Amazon Video Shorts: I love this so much and yet, sadly, so few authors use this tool. Most, I think, assume that this is for the reader to post reviews – and it is! But you can use it, too. Just record a video, maybe telling readers how much you appreciate them spending time with you, or a tip from your book, or a snippet of your book trailer. The sky is the limit, really. Once your video is approved, you’ll get access to the backend of all the videos you’ve uploaded and can delete any that you no longer wish to use: think book updates, etc. that have maybe become outdated.
Take Advantage of the Pre-Order: The Amazon Pre-Order function is an awesome tool to market a book. But here’s the deal-breaker: don’t promote it too early. You might be thinking: well if it’s up for pre-order I can promote it, right? Sure, you can, but here’s the thing: unless you have a massive platform (think: Harry Potter), most consumers don’t buy books that are months out from release, even pushing a book 30 days prior to launch can be iffy. You need to weigh this against your mailing list, and the open/response rate of your followers. If you aren’t sure what the response rate would be, your platform isn’t as big as you’d like it, or if you’re a new author, stick to my rule of thumb: promote your book heavily within a 2-week window. So, two weeks prior to launch you go full on, pushing to your social media, mailing lists, and using Amazon ads to aid your push as well. This is also a good time to coordinate with any launch partners you may have – so folks who have agreed to help you push your book out to their audiences.
Explore Amazon Advertising: If used correctly, AMS ads are a great way to market a book – but they should be used as a booster, and not a stand-alone book marketing piece. What do I mean by booster? Well, to enhance anything you’re already doing. For example, a new book launch, or a short-term pricing discount. Lots of folks like to run ads continuously and while that’s not a bad goal, you’ll have to watch your dashboard carefully so you don’t spend a lot of money for very little return.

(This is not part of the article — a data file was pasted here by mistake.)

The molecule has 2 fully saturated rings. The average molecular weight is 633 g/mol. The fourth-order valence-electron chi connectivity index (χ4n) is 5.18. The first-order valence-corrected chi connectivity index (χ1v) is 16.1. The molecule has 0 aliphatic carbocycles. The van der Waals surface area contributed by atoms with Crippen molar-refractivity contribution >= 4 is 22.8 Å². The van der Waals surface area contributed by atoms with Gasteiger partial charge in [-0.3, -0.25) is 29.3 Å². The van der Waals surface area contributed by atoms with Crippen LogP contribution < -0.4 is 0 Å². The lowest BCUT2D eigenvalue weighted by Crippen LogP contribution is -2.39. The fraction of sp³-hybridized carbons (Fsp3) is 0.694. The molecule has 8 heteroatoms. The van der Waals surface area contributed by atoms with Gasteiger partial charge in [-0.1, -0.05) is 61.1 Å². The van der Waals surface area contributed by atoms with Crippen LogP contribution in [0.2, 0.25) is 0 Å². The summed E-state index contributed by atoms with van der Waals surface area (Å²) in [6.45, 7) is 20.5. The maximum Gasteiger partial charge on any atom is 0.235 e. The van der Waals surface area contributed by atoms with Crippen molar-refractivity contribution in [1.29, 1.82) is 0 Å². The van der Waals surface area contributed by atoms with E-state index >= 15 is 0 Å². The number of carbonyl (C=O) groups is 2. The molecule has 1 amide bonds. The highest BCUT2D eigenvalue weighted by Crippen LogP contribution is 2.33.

The other piece of Amazon Ads, which I’ve talked about in prior blog posts, is that you want a lot of keywords (300-400 to start) and you want to make sure that the keywords match what’s on your book page. Meaning – if you have used “Dracula thriller” as one of your keywords, make sure that term is reflected somewhere on the book page. For most keywords – for example suspense thriller, or contemporary romance – if your book cover, title and optional subtitle make it clear that your book fits that genre, you don’t necessarily need to include these keywords in your book description. But when you use specialized terms – holiday romance, or in the case of non-fiction, I used “sell more books on Amazon” as one of the keywords for my 5 Minute Book Marketing for Authors book – if I use that keyword string, it had better be in one of the bulleted benefits in my book description. Otherwise, you’re paying for someone to click the ad, go to your page, and be disappointed when the benefits don’t match what they were searching for. I dig deeper into Amazon ads in many of our blog posts as well as our Master Amazon Video Program (all links below).
Marketing a book is already tough enough. One reason I released How to Sell Books by the Truckload on Amazon – 2020 Updated Edition is to make it a bit easier and accessible to all authors, and using some of the free tools Amazon offers – as well as one paid one, is a great way to boost a promo or new title.
Resources and Downloads